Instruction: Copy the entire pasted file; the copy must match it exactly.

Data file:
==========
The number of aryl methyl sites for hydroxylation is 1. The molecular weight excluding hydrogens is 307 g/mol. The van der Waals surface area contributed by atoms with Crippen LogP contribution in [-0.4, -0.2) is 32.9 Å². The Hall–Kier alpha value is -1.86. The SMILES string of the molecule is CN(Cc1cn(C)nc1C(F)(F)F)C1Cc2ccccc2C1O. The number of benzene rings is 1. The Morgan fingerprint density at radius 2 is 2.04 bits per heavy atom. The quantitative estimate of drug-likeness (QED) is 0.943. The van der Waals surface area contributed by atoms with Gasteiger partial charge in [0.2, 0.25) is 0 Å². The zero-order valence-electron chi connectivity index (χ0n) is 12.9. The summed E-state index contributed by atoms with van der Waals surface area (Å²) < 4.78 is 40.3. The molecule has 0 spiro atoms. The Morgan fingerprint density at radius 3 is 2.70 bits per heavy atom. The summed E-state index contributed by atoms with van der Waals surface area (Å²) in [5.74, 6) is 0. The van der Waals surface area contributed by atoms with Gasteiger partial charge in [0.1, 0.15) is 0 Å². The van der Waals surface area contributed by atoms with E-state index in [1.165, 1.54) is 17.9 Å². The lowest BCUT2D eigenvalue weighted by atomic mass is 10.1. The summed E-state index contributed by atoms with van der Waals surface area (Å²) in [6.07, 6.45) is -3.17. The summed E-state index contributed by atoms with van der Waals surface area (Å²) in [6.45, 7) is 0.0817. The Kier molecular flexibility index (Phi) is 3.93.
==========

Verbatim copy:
The number of aryl methyl sites for hydroxylation is 1. The molecular weight excluding hydrogens is 307 g/mol. The van der Waals surface area contributed by atoms with Crippen LogP contribution in [-0.4, -0.2) is 32.9 Å². The Hall–Kier alpha value is -1.86. The SMILES string of the molecule is CN(Cc1cn(C)nc1C(F)(F)F)C1Cc2ccccc2C1O. The number of benzene rings is 1. The Morgan fingerprint density at radius 2 is 2.04 bits per heavy atom. The quantitative estimate of drug-likeness (QED) is 0.943. The van der Waals surface area contributed by atoms with Gasteiger partial charge in [0.2, 0.25) is 0 Å². The zero-order valence-electron chi connectivity index (χ0n) is 12.9. The summed E-state index contributed by atoms with van der Waals surface area (Å²) < 4.78 is 40.3. The molecule has 0 spiro atoms. The Morgan fingerprint density at radius 3 is 2.70 bits per heavy atom. The summed E-state index contributed by atoms with van der Waals surface area (Å²) in [5.74, 6) is 0. The van der Waals surface area contributed by atoms with Gasteiger partial charge in [0.1, 0.15) is 0 Å². The van der Waals surface area contributed by atoms with E-state index in [1.165, 1.54) is 17.9 Å². The lowest BCUT2D eigenvalue weighted by atomic mass is 10.1. The summed E-state index contributed by atoms with van der Waals surface area (Å²) in [6.07, 6.45) is -3.17. The summed E-state index contributed by atoms with van der Waals surface area (Å²) in [6.45, 7) is 0.0817. The Kier molecular flexibility index (Phi) is 3.93.